One of my favorite newspaper columns is Oliver Burkeman’s This Column will Change Your Life that he writes for the Guardian Weekly. The texts are short and poignant, the topics often refreshingly provocative and thus great for classroom discussions.
His column from February 2, 2014 is about our nostalgic tendency to believe in the past everything was better. Depending on the age of the person reminiscing, this could be any decade. What unites them all, according to Mr Burkeman, is that the person praising the respective time (and complaining about how things have changed since ‘then’ – and not to the better) was around seven at the time.
This morning in class, the question of correcting came up again (see post from February 18).
A colleague, who subbed for me while I was on vacation, seems to have a noticeably different practice from my own and three of us started talking about this after class.
The issue of correcting someone while speaking raises a lot of questions concerning the process of language learning on the one hand, but also on the subject itself: what is it that we are actually learning? What is or should be in focus? Continue reading
In the first post on modality, I only covered the forms referring to a future activity:
We should leave soon.
We could go to the cinema.
She might come tomorrow.
You can/may go now.
I would like to go now.
I will go now.
We can also use modality with past time reference if we need or want to. Continue reading
On the page The Verb Structure Circle, I discussed the four basic building blocks of the English verb: the simple forms 1 (so-called ‘simple present’) and 2 (so-called ‘simple past’) and the aspects continuous and perfect.
What this basic approach to English verb structures does not cover is modality. What is modality? Continue reading
Last week the topic of the ‘seven sins’ came up again (see post from 25. June 2013). In one group, we had been reading about a decline in the sales of soft drinks and the topic of the attempted ban of XXL drinks in New York City was mentioned, so I took the text I had provided on the ‘History of Supersizing’ once more to class, in which our tendency not to take seconds so as not to appear piggish is explained in connection with one of the so-called cardinal sins – in this case ‘gluttony’. Continue reading
Every year, the British magazine The Economist publishes a special issue that focuses on the events of the coming year. They write about upcoming events, things that might, could or will happen, and report on how on-the-spot their predictions for the previous year were.
This year, their selection of events around the world (Calendar 2014, p 32) was accompanied by a wonderful illustration by Kevin Kallaugher, their editorial cartoonist, and … Continue reading
Last week, a little news item seemed to cause quite some stir. As it was one of the leading articles on the BBC web site, I couldn’t fail to notice it too. There was a warning of watching the accompanying video, as the images could be disturbing:
Warning: The following video contains graphic scene which may cause distress
Recently we read an article in class on the mayor of New York City’s attempt to ban the sale of supersized soft drinks. In January, the city’s health board “passed a ban on serving sodas and other sugary drinks larger than 16 ounces (0.5 l) in restaurants and cinemas” (Moya Irvine in Read On , January 2013, p 1).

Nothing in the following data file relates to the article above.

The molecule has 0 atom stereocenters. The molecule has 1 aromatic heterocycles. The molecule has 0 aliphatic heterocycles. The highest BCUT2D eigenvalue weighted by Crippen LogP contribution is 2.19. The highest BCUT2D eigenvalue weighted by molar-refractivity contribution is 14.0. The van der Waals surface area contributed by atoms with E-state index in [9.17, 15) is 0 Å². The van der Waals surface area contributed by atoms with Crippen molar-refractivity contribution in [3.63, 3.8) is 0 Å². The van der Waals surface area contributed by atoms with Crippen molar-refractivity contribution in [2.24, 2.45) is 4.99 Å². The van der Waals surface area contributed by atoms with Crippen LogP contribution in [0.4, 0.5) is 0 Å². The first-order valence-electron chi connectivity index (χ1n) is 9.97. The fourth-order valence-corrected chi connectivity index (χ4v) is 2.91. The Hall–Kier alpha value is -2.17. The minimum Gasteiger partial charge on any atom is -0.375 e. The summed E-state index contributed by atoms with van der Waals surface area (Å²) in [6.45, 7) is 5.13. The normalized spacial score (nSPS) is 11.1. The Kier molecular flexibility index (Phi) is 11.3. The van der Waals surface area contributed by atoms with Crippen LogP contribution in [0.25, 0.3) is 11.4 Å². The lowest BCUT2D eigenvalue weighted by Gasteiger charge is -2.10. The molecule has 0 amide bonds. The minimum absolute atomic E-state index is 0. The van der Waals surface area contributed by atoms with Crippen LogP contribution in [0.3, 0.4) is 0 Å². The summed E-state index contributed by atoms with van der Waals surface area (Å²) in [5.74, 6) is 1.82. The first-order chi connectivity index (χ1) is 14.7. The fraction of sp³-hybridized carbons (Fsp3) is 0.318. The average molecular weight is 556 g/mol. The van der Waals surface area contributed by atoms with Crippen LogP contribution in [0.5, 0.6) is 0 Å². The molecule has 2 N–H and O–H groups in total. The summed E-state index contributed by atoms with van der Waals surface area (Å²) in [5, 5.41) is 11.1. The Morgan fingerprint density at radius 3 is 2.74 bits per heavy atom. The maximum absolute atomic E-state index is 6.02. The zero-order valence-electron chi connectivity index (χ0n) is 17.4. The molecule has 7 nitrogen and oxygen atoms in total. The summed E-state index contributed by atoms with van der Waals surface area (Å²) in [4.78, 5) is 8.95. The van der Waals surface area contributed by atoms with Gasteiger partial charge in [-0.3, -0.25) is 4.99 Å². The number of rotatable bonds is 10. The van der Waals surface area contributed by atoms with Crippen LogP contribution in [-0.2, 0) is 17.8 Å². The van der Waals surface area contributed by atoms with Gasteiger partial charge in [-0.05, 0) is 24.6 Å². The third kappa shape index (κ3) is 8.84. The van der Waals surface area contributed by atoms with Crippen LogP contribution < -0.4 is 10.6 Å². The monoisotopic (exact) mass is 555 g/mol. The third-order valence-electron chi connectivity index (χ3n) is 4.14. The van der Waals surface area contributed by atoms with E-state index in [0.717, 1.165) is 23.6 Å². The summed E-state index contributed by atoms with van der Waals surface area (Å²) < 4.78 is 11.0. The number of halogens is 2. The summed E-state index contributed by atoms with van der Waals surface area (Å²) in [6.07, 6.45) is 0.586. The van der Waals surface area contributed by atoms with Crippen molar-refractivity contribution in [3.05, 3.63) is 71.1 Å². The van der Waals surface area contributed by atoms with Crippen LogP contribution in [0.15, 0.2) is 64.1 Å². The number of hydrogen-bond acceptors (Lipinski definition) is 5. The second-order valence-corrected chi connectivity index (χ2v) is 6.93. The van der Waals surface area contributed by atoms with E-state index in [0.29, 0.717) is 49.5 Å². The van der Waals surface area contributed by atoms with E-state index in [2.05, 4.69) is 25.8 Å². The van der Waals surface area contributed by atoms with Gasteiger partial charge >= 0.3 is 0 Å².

We discussed the pro and con arguments and related issues like causes of obesity, our own eating and drinking habits, general lifestyle issues etc. According to Moya Irvine, the main parties against the ban were those who feared Continue reading
On the weekend, I read an article in the German FAZ ( ‘Der Unsinn des Home Office’) about the pro and cons of working from home versus working at the office.
It describes a study with which researchers wanted to find out who worked more efficiently: someone working alone, or people working in a team. They gave a group of students the task of enveloping letters. Some of them were paired up, others worked alone. Those in the team enveloped more letters than those who worked alone. Continue reading
I just found out something quite curious. I was trying out the search function on my blog – I was looking for my post on the War of the Worlds: the page popped up and all the things on the right side bar as well. So, although not a perfect solution, to see the blog completely in Internet Explorer 9 you just type in part of a headline and it shows – black on white with all the categories, former posts, calendar etc.
As mentioned in my last post that eventually took a different direction, I was looking for the article in which I had read about an increasing worry among experts from different realms over possible consequences of income inequality or disparity. And I found it: it was a (German) newspaper article reporting the findings of the annual survey on global risk assessment conducted by the WEF and summarized in their ‘Global Risks‘ report. Continue reading
A great new website I have found.
I was actually googling ‘gap between rich and poor’, looking for an article I had recently read about how the growing income gap, especially the growing income loss, is one of the most volatile issues for the future of societies, and the biggest threat to peaceful co-existence. I actually believe this fact to be a no-brainer, and at the core of most violent conflicts in the world – poverty bears violence -, but it seems more and more people (some of whom in the past couldn’t have cared less) are beginning to see a growing threat in and to hitherto basically democratic societies. Continue reading